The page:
A bill that would allow Peruvians to enter into same-sex civil unions has sparked controversy in the Andean nation, where it is staunchly opposed by conservative politicians and the Catholic Church.

Congressman Carlos Bruce introduced a bill this month that would authorize gay and lesbian civil unions, an idea rejected by 65 percent of Peruvians compared with the 26 percent who approve of it, according to a survey released last Sunday.

The "civil union" bill has already gone to Congress' Justice Committee, where it will be debated next March, and, if it is passed, will be sent for debate to a plenary session of the legislature, Bruce told Efe.

For the congressman, "civil union" offers two kinds of benefits: economic ones and those related to the dignity of a person.

"The first group of benefits are the economic ones: that either partner can inherit assets held in common in the same way heterosexuals do, that the social security of one can cover the medical treatments of the other, and that they can inherit pensions and retirement benefits," he said.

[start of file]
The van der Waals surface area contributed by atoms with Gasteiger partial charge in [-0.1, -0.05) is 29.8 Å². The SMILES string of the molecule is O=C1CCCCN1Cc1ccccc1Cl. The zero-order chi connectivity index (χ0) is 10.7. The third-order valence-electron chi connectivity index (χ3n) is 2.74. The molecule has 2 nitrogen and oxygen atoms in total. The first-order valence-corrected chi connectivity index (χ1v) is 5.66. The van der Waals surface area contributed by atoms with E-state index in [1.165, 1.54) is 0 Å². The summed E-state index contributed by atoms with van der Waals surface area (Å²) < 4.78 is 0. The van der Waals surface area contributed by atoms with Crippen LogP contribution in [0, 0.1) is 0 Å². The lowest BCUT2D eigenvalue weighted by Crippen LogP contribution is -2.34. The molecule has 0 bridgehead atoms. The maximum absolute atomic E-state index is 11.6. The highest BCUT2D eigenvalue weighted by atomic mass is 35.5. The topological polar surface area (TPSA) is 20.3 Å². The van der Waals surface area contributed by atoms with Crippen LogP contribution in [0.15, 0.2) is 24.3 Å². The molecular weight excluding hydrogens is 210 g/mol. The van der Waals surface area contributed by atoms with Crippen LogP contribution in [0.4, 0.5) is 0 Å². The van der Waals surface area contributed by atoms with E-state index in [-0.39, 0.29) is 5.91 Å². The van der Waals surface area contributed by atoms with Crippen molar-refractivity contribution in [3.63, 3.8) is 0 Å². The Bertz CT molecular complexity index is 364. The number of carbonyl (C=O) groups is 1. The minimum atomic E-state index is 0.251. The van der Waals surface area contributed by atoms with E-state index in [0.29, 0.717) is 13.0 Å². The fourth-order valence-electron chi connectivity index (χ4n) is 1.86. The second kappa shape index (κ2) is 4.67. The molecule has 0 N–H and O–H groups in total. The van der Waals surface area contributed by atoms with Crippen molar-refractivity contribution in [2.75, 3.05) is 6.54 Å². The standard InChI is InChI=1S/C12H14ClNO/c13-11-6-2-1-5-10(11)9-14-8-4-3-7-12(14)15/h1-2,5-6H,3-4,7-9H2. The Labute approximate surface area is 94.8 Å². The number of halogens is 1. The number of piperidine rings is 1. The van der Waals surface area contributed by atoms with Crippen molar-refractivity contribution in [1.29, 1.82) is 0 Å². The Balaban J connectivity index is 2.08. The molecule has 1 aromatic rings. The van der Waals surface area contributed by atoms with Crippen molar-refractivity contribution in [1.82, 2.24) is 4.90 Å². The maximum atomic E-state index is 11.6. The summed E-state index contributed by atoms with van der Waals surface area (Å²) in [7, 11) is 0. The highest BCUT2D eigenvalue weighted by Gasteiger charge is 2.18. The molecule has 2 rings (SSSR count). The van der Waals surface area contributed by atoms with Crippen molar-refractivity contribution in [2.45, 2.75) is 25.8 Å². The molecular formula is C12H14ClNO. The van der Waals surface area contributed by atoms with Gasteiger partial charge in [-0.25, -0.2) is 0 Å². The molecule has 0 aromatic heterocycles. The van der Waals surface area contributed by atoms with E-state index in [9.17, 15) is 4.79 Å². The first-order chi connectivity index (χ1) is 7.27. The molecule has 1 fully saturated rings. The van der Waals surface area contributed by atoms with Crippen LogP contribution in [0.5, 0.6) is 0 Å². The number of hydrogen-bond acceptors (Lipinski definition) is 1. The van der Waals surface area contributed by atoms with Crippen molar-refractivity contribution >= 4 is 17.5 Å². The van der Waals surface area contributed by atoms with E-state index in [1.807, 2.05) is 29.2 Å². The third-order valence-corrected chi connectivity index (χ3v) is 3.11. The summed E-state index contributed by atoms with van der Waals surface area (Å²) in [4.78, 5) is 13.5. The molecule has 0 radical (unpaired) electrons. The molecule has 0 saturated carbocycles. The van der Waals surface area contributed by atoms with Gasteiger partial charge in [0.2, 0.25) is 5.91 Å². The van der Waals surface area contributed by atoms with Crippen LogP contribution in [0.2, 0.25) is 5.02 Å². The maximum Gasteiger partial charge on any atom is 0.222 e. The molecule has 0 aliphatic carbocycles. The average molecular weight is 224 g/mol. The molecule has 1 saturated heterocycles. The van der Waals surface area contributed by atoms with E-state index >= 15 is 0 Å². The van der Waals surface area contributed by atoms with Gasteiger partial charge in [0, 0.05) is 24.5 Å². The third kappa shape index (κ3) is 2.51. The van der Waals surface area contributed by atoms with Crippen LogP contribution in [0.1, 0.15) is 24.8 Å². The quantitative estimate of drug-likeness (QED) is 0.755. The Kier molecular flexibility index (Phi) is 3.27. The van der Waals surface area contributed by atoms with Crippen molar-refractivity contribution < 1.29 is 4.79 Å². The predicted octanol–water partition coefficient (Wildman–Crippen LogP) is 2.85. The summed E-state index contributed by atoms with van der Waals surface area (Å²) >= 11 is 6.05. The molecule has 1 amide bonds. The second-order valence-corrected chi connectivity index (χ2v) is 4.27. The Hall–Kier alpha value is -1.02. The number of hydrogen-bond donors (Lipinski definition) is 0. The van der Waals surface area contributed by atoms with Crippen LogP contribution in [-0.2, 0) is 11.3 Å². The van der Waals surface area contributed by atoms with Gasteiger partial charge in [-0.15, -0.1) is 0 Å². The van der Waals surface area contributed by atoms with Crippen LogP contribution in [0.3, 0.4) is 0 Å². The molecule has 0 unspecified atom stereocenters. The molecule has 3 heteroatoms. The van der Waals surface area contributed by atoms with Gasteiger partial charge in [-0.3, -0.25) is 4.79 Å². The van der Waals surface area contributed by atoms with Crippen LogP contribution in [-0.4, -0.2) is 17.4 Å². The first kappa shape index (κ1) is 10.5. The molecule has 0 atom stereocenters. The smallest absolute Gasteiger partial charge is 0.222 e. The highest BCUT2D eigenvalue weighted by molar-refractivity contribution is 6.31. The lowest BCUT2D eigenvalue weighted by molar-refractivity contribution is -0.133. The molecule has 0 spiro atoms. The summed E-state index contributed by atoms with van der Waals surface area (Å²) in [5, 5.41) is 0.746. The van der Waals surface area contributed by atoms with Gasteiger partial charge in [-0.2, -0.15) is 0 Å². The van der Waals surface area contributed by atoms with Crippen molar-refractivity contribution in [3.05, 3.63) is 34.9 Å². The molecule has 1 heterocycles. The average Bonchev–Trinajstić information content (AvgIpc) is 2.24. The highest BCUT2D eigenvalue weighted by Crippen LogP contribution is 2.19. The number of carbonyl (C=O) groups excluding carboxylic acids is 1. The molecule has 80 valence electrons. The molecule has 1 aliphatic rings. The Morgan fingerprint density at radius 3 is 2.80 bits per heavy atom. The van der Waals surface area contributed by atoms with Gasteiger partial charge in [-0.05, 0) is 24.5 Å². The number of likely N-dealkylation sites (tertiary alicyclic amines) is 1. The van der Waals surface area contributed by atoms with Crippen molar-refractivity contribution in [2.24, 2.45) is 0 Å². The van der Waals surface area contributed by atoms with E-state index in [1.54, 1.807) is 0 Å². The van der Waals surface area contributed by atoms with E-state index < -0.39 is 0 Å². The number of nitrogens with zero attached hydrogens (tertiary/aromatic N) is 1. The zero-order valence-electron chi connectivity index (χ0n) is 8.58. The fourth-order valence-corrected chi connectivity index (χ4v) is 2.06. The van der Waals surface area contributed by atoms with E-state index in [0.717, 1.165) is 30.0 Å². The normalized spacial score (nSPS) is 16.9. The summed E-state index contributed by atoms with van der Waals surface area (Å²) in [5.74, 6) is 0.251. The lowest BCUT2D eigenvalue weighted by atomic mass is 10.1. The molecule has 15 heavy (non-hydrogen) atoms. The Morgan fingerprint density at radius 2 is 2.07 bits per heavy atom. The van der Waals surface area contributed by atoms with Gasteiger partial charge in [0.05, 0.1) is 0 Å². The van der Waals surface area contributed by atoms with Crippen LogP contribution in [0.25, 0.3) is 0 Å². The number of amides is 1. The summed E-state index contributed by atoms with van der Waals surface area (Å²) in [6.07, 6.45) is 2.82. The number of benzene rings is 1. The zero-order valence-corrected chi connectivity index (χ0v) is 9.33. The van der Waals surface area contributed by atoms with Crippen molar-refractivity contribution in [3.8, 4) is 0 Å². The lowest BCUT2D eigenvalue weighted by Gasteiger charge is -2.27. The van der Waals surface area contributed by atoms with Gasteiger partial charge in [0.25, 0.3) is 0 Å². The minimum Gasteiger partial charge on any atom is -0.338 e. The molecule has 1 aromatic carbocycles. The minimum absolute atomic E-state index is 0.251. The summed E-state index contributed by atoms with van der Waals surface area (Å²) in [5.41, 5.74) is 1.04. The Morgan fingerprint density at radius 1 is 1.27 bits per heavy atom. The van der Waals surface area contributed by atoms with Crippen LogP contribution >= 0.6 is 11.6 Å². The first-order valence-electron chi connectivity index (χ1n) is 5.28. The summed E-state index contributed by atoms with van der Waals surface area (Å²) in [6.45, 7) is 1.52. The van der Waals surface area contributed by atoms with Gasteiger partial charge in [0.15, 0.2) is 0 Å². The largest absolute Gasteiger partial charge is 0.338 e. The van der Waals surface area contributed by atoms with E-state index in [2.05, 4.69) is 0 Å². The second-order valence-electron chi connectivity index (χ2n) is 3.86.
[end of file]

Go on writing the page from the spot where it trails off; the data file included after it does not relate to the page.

Included in the second group is the chance for same-sex couples to be considered "first-degree relatives in the case of hospital visits, for choosing surgical procedures if one partner is unconscious, and being handed over the body of a deceased partner for burial as he or she sees fit."

One of the leading opponents of the bill has been the cardinal of Lima, Juan Luis Cipriani.

"Whoever wants to have a (homosexual) relationship has the civil right to do so, but it's not necessary to go through this caricature of a marriage," Cipriani said.

Bruce responded that civil union does not signify either a religious or civil marriage, nor does it refer to the possibility of adopting children, and that he hopes that when the bill is debated and explained it will be much more widely accepted among Peruvian citizens. EFE